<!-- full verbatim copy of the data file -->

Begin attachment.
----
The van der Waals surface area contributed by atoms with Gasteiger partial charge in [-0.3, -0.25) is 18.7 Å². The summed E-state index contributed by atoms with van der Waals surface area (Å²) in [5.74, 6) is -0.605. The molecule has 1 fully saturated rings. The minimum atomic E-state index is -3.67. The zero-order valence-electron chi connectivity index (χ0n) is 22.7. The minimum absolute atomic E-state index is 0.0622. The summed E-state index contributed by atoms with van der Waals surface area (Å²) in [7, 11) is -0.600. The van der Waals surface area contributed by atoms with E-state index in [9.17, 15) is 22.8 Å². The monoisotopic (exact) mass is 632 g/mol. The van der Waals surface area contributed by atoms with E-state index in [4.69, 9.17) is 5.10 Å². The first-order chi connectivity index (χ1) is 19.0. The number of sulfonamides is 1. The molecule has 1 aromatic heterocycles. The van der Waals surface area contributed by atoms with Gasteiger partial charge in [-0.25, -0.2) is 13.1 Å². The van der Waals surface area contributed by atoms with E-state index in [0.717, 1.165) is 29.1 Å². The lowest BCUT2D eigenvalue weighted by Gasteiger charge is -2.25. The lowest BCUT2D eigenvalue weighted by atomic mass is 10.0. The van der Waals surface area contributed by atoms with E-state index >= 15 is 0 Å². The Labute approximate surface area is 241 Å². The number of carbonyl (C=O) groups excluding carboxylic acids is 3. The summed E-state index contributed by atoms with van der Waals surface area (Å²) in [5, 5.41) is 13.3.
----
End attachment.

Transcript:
The van der Waals surface area contributed by atoms with Gasteiger partial charge in [-0.3, -0.25) is 18.7 Å². The summed E-state index contributed by atoms with van der Waals surface area (Å²) in [5.74, 6) is -0.605. The molecule has 1 fully saturated rings. The minimum atomic E-state index is -3.67. The zero-order valence-electron chi connectivity index (χ0n) is 22.7. The minimum absolute atomic E-state index is 0.0622. The summed E-state index contributed by atoms with van der Waals surface area (Å²) in [7, 11) is -0.600. The van der Waals surface area contributed by atoms with E-state index in [9.17, 15) is 22.8 Å². The monoisotopic (exact) mass is 632 g/mol. The van der Waals surface area contributed by atoms with E-state index in [4.69, 9.17) is 5.10 Å². The first-order chi connectivity index (χ1) is 19.0. The number of sulfonamides is 1. The molecule has 1 aromatic heterocycles. The van der Waals surface area contributed by atoms with Gasteiger partial charge in [-0.25, -0.2) is 13.1 Å². The van der Waals surface area contributed by atoms with E-state index in [0.717, 1.165) is 29.1 Å². The lowest BCUT2D eigenvalue weighted by Gasteiger charge is -2.25. The lowest BCUT2D eigenvalue weighted by atomic mass is 10.0. The van der Waals surface area contributed by atoms with E-state index >= 15 is 0 Å². The Labute approximate surface area is 241 Å². The number of carbonyl (C=O) groups excluding carboxylic acids is 3. The summed E-state index contributed by atoms with van der Waals surface area (Å²) in [5, 5.41) is 13.3.